News / Middle East

Talks on Iran's Nuclear Program 'Substantive'

Iran Nuclear Talks Go to 2nd Day on New Proposali
X
October 15, 2013 10:15 PM
Iranian and international negotiators are to continue nuclear talks on Wednesday after a long day of meetings Tuesday that stretched into the evening. The goal is to convince the United Nations contact group that Iran's nuclear program is purely peaceful, as Iranian leaders say, and to eventually end crippling economic sanctions. Iran says the UN's P5+1 group welcomed a proposal its foreign minister made, but its substance remains secret. VOA’s Al Pessin reports from Geneva.
Al Pessin
Negotiators say two days of nuclear talks in Geneva between Iran's new government and the United Nations contact group achieved new levels of specificity and openness, but they will not reveal details and say much work remains to be done.

There were many firsts in these talks - including the first meeting with Iran's new government, the first agreement on a joint statement, and what officials on both sides called an unprecedented level of detailed, open and candid discussions.

They agreed that experts on nuclear issues and economic sanctions will begin meeting soon to go over the proposals Iran made here, and to prepare for another round of formal talks in just three weeks.

The joint statement calls the talks “substantive and forward looking,” and says the Iranian proposal presented on Tuesday was an “important contribution” that the six nations representing the U.N. Security Council will carefully consider.

The head of the U.N. team, European Union foreign affairs chief Catherine Ashton, said these were the most detailed discussions “by a long way” of a series of such meetings she has attended over the last three years.

“Our positions have been set out on a number of issues already. And I would say to you that you need to allow us the space to now really have the opportunity to move forward, if that proves possible," said Ashton.

She and her Iranian counterpart, Mohammed Javad Zarif, both declined to give any specifics on key topics in the talks, including Iran's stockpile of uranium enriched to near weapons grade, its continuing enrichment program and its desire for relief from international sanctions that have battered its economy. They said their silence is evidence of the seriousness of the talks.

After years of mistrust and hostility, a senior U.S. official said these were the kind of talks that could lead to an agreement.

Recent Developments:

2012
  • January:  IAEA confirms Iran is refining uranium to 20% fissile purity.
  • February:  UN inspectors end talks in Tehran without inspecting disputed military site at Parchin.
  • April:  Iranian President Mahmoud Ahmadinejad vows Iran will not surrender its nuclear rights.
  • May:  UN inspectors report they found find traces significantly upgraded uranium at an Iranian site.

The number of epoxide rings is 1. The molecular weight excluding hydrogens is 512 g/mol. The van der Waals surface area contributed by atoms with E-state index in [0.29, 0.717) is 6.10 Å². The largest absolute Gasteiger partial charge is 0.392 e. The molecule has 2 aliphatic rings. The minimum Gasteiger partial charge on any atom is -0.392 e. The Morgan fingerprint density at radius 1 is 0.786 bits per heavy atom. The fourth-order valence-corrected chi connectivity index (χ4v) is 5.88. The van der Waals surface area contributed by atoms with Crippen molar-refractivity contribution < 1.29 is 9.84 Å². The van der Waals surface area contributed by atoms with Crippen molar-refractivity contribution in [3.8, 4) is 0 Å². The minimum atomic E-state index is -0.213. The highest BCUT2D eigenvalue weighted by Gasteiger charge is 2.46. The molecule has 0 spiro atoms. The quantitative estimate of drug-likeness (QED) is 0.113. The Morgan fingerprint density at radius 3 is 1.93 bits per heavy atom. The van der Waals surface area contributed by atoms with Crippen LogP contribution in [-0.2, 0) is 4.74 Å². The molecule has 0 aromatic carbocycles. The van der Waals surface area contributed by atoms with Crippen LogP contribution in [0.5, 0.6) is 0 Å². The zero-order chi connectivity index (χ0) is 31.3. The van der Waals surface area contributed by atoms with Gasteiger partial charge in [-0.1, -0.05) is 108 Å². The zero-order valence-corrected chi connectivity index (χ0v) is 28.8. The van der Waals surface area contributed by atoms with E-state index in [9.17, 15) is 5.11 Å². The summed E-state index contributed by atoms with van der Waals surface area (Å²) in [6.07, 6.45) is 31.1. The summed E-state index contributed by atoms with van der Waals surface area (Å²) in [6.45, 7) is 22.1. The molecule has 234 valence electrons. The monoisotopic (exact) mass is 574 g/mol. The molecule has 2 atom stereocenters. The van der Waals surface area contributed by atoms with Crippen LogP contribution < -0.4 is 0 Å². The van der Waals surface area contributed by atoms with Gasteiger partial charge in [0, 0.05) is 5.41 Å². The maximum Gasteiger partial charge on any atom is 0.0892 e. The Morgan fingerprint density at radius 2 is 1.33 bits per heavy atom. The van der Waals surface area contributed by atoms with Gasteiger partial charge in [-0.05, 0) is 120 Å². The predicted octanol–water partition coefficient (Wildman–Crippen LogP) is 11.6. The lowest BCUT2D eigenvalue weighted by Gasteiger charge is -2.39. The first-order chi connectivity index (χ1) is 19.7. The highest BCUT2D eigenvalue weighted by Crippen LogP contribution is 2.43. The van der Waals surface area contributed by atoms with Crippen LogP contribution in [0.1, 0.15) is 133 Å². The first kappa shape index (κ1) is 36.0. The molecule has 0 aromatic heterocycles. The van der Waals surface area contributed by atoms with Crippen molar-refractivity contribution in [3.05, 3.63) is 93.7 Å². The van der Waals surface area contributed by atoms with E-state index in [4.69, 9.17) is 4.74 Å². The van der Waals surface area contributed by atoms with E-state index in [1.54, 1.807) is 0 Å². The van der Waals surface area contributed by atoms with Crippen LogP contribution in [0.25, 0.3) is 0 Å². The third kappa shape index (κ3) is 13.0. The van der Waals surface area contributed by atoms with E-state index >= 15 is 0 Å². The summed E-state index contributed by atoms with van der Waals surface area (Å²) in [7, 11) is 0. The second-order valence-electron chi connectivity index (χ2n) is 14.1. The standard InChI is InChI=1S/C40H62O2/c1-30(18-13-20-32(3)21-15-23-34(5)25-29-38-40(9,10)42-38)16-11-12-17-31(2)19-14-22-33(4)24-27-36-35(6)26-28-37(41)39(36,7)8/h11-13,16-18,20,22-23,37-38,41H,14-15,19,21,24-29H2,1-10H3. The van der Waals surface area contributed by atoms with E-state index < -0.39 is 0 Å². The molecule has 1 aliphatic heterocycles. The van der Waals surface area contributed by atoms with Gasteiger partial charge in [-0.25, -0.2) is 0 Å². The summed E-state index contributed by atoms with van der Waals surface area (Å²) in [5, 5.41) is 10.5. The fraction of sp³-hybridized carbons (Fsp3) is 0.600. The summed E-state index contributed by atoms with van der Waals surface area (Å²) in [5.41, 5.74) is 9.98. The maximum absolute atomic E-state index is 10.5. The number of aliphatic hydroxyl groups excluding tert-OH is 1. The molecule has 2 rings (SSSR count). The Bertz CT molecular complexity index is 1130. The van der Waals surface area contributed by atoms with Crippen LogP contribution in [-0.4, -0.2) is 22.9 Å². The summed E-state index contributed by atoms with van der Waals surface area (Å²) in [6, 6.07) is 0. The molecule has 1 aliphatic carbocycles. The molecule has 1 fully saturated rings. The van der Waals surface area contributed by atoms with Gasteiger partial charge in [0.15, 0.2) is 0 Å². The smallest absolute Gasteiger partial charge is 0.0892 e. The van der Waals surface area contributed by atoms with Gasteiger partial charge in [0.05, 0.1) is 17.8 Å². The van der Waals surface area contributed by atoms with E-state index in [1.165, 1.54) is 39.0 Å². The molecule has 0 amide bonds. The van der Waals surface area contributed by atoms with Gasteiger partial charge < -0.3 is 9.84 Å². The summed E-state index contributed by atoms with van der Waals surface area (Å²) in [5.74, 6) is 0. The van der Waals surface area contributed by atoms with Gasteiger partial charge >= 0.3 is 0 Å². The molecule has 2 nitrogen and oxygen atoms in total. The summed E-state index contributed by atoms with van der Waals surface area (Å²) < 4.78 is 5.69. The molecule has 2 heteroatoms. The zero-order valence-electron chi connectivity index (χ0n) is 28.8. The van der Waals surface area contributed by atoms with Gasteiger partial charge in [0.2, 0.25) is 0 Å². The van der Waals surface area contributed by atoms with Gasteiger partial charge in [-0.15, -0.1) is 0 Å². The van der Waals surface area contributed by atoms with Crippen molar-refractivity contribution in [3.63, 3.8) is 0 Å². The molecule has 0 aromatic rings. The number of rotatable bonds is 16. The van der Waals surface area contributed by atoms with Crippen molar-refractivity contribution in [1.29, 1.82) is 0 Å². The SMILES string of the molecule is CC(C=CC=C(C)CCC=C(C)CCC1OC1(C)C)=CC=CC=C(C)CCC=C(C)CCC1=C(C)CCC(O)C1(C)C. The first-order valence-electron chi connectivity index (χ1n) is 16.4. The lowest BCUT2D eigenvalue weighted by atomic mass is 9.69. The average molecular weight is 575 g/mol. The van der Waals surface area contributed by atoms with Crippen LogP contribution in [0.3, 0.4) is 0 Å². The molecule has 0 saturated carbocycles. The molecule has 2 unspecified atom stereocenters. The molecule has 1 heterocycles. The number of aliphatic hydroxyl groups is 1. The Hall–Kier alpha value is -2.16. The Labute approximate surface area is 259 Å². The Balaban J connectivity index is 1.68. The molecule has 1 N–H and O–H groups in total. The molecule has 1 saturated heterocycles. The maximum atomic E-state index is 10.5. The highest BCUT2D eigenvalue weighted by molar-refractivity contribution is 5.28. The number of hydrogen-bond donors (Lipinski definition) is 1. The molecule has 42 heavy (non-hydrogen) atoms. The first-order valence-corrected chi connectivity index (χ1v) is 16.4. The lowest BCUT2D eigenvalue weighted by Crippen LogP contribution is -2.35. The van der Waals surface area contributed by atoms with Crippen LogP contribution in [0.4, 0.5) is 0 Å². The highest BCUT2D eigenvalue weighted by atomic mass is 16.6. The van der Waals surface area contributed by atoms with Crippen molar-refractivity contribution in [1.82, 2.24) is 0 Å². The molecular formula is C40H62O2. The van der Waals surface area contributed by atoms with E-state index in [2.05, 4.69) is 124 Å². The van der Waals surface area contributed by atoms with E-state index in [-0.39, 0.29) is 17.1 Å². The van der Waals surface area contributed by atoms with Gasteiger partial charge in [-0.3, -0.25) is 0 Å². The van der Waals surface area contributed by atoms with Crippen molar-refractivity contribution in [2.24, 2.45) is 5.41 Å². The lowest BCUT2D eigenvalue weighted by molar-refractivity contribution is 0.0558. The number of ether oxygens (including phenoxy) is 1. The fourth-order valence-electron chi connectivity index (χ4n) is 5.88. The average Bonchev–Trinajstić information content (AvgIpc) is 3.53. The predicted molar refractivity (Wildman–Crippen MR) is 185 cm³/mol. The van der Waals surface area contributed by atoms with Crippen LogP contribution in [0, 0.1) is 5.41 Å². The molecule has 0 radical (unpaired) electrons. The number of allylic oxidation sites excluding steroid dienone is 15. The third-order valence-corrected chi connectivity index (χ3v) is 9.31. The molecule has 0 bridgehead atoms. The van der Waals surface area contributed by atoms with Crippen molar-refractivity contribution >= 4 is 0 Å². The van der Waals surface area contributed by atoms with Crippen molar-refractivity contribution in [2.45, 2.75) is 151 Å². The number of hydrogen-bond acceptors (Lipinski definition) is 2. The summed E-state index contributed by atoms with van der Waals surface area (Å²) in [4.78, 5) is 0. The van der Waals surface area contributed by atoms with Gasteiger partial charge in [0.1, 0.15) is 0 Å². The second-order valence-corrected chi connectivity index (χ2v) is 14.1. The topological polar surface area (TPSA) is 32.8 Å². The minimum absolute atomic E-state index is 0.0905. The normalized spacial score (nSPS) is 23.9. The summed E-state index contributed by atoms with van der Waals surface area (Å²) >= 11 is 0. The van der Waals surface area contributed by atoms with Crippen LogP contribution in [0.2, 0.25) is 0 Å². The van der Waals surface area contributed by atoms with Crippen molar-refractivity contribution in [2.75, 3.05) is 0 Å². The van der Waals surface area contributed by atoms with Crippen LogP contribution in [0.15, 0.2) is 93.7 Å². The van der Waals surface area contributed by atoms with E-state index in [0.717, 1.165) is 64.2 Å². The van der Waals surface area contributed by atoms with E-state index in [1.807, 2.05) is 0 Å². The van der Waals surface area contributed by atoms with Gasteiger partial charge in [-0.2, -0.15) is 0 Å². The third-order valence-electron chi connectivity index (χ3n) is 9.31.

• July:  EU begins total ban on Iranian oil imports, US expands sanctions.
  • September:  IAEA demands access to Parchin, Iran calls EU sanctions "irresponsible."
  • December:  IAEA says it makes progress in talks with Iran. US imposes more sanctions.

2013
  • January:  Iran says it will speed up nuclear fuel work.
  • February:  Iran's supreme leader Ayatollah Ali Khamenei rejects direct nuclear talks with the U.S. Iran and world powers meet, agree to more talks.
  • May:  IAEA says Iran has expanded nuclear activity.
  • September:  Iranian President Hassan Rouhani says Iran will not seek weapons of mass destruction. Iran and world powers agree to resume nuclear talks.
  • October:  Iran holds talks with five permanent members of U.N. Security Council and Germany, more talks are set for November.
Foreign Minister Zarif called the meetings “extensive and fruitful” and said he hopes they mark the start of a new phase in Iran's international relations that will end what he calls an “unnecessary crisis.”

“There are more important issues that we need to deal with. And the right of Iran to pursue nuclear technology for peaceful purposes, including enrichment, can, in fact, be exercised, with the necessary political will, without any proliferation concerns," said Zarif.

But amid the optimism, both sides emphasized that there are still disagreements on many points and that the issues are very complex and technical.  Zarif called this the first step on a difficult road, and he said the journey will take time.

You May Like

How to Safeguard Your Mobile Privacy

As the digital world becomes more mobile, so too do concerns about eroding privacy and increased hacking More

'Desert Dancer' Chronicles Iranian Underground Dance Troupe

Film by Richard Raymond is based on true story of Afshin Ghaffarian and his friends More

Researcher: Obesity Poses Complex Problem

Professor at Symposium on Obesity, Diabetes and Metabolic Syndrome says problem involves more than calorie intake, warns of worldwide health impact More

This forum has been closed.
Comment Sorting
Comments
     
by: Change Iran Now from: USA
October 16, 2013 10:13 PM
As a non-nuclear state party to the (NPT), Iran owes a legal duty to the international community to refrain from manufacturing and acquiring nuclear weapons. These obligations are interpreted by the NPT’s enforcement agency, the International Atomic Energy Agency (IAEA), to also require states to provide credible assurance regarding non-diversion of nuclear material and the absence of undeclared nuclear material and activities. Iran’s systematic violations of the NPT are well documented. Despite Iran’s insistence that its nuclear program is exclusively for peaceful purposes, the evidence shows beyond a reasonable doubt that Iran’s nuclear work is not consistent with any other application than the development of a nuclear weapon. Iran continues to conceal its nuclear program and conduct enrichment-related activities, in violation of the NPT, the IAEA Safeguards Agreement, all subsequent IAEA Safeguards Resolutions, and numerous United Nations Security Council Resolutions. Iran, therefore, needs to be held accountable to the terms of the NPT and sanctions shouldn’t be lifted simply based on promises, but on concrete action.